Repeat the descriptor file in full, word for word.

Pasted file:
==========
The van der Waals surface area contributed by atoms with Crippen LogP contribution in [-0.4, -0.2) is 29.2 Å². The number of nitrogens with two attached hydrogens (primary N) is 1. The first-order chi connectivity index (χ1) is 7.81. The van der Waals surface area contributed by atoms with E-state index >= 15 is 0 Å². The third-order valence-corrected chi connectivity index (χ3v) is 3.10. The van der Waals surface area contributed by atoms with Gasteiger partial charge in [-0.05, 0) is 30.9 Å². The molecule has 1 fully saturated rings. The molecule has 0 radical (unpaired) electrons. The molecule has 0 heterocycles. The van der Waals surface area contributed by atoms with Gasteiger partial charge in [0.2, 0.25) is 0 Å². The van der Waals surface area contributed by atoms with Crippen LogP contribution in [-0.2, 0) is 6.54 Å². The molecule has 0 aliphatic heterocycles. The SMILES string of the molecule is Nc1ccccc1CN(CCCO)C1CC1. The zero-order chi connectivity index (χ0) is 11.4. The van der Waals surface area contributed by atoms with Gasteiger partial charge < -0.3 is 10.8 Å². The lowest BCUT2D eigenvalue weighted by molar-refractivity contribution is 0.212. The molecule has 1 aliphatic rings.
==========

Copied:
The van der Waals surface area contributed by atoms with Crippen LogP contribution in [-0.4, -0.2) is 29.2 Å². The number of nitrogens with two attached hydrogens (primary N) is 1. The first-order chi connectivity index (χ1) is 7.81. The van der Waals surface area contributed by atoms with E-state index >= 15 is 0 Å². The third-order valence-corrected chi connectivity index (χ3v) is 3.10. The van der Waals surface area contributed by atoms with Gasteiger partial charge in [-0.05, 0) is 30.9 Å². The molecule has 1 fully saturated rings. The molecule has 0 radical (unpaired) electrons. The molecule has 0 heterocycles. The van der Waals surface area contributed by atoms with Gasteiger partial charge in [0.2, 0.25) is 0 Å². The van der Waals surface area contributed by atoms with Crippen LogP contribution in [-0.2, 0) is 6.54 Å². The molecule has 0 aliphatic heterocycles. The SMILES string of the molecule is Nc1ccccc1CN(CCCO)C1CC1. The zero-order chi connectivity index (χ0) is 11.4. The van der Waals surface area contributed by atoms with Gasteiger partial charge < -0.3 is 10.8 Å². The lowest BCUT2D eigenvalue weighted by molar-refractivity contribution is 0.212. The molecule has 1 aliphatic rings.